Leigh Wiener was passionate about photography. He made a career of it, first of all, shooting more than 300 assignments for LIFE and many more for the Los Angeles Times and other publications. But he was an advocate for the craft as well. He was the creator and cohost of a television show called Talk About Pictures, devoted to the practice of photography. His guests were either fellow professional photographers or celebrities who liked to spend time behind the camera as well as in front of it, and the show aired from 1978 to ’82 on NBC regional affiliates and then on PBS. Wiener’s dedication to the finer points of the craft also comes through in his book How Do You Photograph People? which serves both a collection of his portrait work and also an instructional guide.
Wiener was born in Brooklyn in 1929 and built his career in Los Angeles. His range is such that he published a limited edition book on the death of Marilyn Monroe and also had an exhibition staged of the photos he took on the last day of Alcatraz Island. He died in 1993, from a rare skin disease that may have been the long-term result of his photographing atomic tests and other nuclear related subjects in the 1950s. His collections are managed by his son Devik, himself retired from a four-decade career working in lighting for film and television shows in Los Angeles.
Many of the stories about Leigh Wiener reflect a dedication to getting the picture right. Take the photo he shot of Simone Signoret at the 1960 Academy Awards, the moment before her name was announced as the winner of the Oscar for Lead Actress for her performance in Room at the Top. Photographers were not supposed to be in the auditorium at all, but Wiener had bribed his way into a light stand location with three bottles of Scotch. As he told the story on an episode of his television show, he snapped his photo at the moment the presenter was saying “And the winner is….” After the photo ran in LIFE, Wiener received a letter from Signoret, saying, “I think your photograph just goes to prove the old adage, that in moments of crisis, we reach for those things we treasure the most.”
Some photos here show how Wiener used his technical prowess to achieve artistic results. For instance, his dark, moody photo of John F. Kennedy was taken at 3:30 a.m. in April 1960, when the then-presidential candidate was on an airplane reviewing a speech, and they had just been served a late dinner of fish stew. The portrait captures the particular grind and loneliness of the quest for higher office. “How can you take a picture of me in this light with no lights or flash?” Kennedy asked. Wiener told Kennedy, “It’s the oysters.”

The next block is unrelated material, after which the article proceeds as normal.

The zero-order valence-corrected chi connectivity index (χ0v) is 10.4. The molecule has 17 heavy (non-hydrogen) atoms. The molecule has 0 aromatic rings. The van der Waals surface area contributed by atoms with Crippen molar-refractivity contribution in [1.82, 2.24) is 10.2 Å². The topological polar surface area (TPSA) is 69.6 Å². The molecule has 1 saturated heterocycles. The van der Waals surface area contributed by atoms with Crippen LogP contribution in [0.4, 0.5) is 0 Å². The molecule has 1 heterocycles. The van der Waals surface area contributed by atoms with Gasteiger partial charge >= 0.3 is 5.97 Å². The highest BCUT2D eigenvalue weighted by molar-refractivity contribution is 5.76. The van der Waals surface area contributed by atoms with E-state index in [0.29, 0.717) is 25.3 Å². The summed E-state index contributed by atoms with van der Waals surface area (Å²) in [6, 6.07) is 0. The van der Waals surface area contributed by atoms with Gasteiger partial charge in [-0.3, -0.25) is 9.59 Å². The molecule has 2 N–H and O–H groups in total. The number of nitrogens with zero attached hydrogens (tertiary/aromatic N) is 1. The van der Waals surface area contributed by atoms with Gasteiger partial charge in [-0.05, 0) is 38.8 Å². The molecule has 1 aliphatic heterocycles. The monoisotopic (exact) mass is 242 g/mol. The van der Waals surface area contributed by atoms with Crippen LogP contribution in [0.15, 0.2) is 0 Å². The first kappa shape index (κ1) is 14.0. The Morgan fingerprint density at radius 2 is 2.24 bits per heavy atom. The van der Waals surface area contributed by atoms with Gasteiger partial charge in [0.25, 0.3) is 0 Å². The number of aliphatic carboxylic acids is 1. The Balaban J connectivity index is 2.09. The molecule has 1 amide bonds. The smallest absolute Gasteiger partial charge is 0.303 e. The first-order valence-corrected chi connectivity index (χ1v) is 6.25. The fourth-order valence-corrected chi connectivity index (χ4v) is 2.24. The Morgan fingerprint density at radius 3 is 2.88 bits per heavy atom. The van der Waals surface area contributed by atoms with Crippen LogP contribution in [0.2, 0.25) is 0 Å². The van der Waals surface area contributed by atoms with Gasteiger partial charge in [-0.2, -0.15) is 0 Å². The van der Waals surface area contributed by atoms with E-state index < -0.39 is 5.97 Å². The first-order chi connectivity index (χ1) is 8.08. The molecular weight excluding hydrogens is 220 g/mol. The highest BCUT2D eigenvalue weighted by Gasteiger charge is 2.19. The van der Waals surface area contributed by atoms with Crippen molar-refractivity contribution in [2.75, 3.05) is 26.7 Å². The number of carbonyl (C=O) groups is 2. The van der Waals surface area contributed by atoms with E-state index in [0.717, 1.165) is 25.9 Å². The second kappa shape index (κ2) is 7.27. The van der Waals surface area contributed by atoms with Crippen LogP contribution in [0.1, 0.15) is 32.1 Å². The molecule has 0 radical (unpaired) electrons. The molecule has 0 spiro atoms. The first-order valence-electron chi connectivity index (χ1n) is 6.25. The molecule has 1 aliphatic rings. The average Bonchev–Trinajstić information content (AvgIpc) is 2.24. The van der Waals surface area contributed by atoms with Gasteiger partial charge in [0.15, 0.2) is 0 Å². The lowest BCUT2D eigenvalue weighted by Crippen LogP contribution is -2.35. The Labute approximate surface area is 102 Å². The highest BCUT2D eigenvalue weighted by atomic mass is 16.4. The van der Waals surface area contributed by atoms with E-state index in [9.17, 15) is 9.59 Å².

The actual explanation involved exposure time and a steady hand. Devik tells a story about a time his father was shooting in low light, and the subject was Miles Davis. They were in a dark club and Wiener wasn’t using a flash. The legendary jazz man questioned whether the pictures were going to come out. Wiener joked to Davis, “When you blow your horn, does anything come out?”
Wiener considered building a rapport with his subjects as important as knowing the technical aspects of his camera. Devik relates that when his father photographed art collector Norton Simon, he educated himself on Simon’s favorite painters, turning what was supposed to be a forty-minute photo session into one that lasted hours.
Wiener’s ability to find the best picture in any situation even extended to baby photos of Devik. Leigh Wiener recounted the story of the photo of Devik that appears below and in How Do You Photograph People? : “At four weeks old, I photographed him on a print-covered couch. I made a 16 x 20 enlargement of the print and, a month later, photographed Devik again, sitting on the couch in front of the first picture. Again, I made a 16 x 20 blow-up, and four weeks later he was back on the couch in front of this second picture. I repeated the procedure every month until I had a single photograph showing Devik from four to thirty weeks old……What started as a joke and changed into a challenge evolved into an idea that resulted in two pages in LIFE magazine.”
The story calls to mind what Leigh Weiner once identified in an interview as a guiding principle: it’s not the camera equipment or the situation that makes a defining picture. It’s the photographer.